Brought to you by Newscorp Australia

The mighty lizard king could have shared the top dinosaur crown

March 1, 2022 6:30PM Kids News

Print Article

An artist's impression of a Tyrannosaurus imperator (tyrant lizard emperor) attacking a triceratops herd. Researchers believe the Tyrannosaurus rex might actually have been three species of dinosaur after finding differences in Tyrannosaurus leg bones and dental structures across specimens. Picture: Gregory S Paul media_cameraAn artist's impression of a Tyrannosaurus imperator (tyrant lizard emperor) attacking a triceratops herd. Researchers believe the Tyrannosaurus rex might actually have been three species of dinosaur after finding differences in Tyrannosaurus leg bones and dental structures across specimens. Picture: Gregory S Paul


Reading level: green

Tyrannosaurus rex might have been three species of dinosaur instead of one. Fresh analysis of Tyrannosaurus skeletons has revealed physical differences in the femur* and dental structures across specimens* that could indicate the mighty king of dinosaurs should be reclassified* as three distinct species.

Published in Evolutionary* Biology*, the research suggests that the larger specimens should be attributed* to a new species called Tyrannosaurus imperator (tyrant lizard emperor) and the smaller, more slender specimens should be attributed to a species called Tyrannosaurus regina (tyrant lizard queen).

Dinosaurs media_cameraResearchers have suggested there could have been three distinct species of Tyrannosaurus after analysing the bones and dental remains of 37 specimens.

Tyrannosaurus rex is currently the only recognised species of the group. Previous research has acknowledged variation across Tyrannosaurus skeletal remains in the femur and specimens with either one or two slender incisor teeth on each side of the front ends of the jaw.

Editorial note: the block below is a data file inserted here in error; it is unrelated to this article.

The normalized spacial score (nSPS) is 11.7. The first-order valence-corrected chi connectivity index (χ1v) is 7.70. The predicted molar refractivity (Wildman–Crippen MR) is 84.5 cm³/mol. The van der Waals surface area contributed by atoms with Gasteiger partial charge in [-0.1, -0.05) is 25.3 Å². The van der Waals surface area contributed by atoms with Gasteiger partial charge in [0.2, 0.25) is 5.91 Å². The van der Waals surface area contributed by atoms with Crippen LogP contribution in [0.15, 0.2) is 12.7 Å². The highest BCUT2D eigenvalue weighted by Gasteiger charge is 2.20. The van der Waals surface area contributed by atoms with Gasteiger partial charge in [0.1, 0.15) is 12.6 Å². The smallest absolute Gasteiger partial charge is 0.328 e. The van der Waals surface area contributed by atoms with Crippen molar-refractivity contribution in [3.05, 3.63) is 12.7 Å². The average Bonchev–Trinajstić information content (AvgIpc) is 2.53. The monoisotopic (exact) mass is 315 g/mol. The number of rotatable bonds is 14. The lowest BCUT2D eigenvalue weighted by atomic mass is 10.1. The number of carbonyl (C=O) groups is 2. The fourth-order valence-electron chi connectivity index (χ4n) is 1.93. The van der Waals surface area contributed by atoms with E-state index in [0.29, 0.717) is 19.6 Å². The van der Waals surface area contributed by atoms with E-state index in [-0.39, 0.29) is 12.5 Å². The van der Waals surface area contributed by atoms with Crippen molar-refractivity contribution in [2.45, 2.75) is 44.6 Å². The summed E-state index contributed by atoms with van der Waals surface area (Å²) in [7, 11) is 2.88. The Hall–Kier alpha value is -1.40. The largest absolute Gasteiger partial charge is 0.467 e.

Researcher Gregory Paul and colleagues* analysed the bones and dental remains of 37 Tyrannosaurus specimens. The authors compared the robustness* of the femur in 24 of the specimens, with length and circumference* helping to indicate the strength of the bone. They also measured the diameter* of the base of teeth or space in the gums to assess if specimens had one or two slender incisors.

media_cameraPictured is part of the skull of the world’s largest Tyrannosaurus rex, dubbed “Scotty”. Dental remains of 37 Tyrannosaurs have been included in the analysis of researchers who have now suggested there are three species rather than one. Picture: AFP Photo/University of Alberta/Amanda Kelley

The authors found that the femur varied across specimens, with two times more robust femurs than thin ones across specimens – suggesting the difference was not between males and females, which would likely result in a more even split.

The authors argued that the variation was not related to age either, as robust femurs were found in some juvenile specimens and slim femurs were found in some full-size adults.

Dental structure also varied across specimens.

“We found that the changes in Tyrannosaurus femurs are likely not related to the sex or age of the specimen,” lead author Mr Paul said. “We propose that the changes in the femur may have evolved over time from a common ancestor* who displayed more robust femurs to become more gracile* in later species.

media_cameraThis Tyrannosaurus rex skeleton, named Stan, was on display in New York City last year. “Slender” is not a word we would use to describe this tyrant lizard king. Picture: AFP

“The differences in femur robustness across layers of sediment* may be considered distinct enough that the specimens could potentially be considered separate species.”

But there are difficulties trying to assign fossil vertebrates to potential new species and researchers could not rule out extreme individual differences as the cause of variation. They nonetheless concluded that the level of variation found in the Tyrannosaurus specimens, combined with their relative position in sediment layers, could signify the two new species.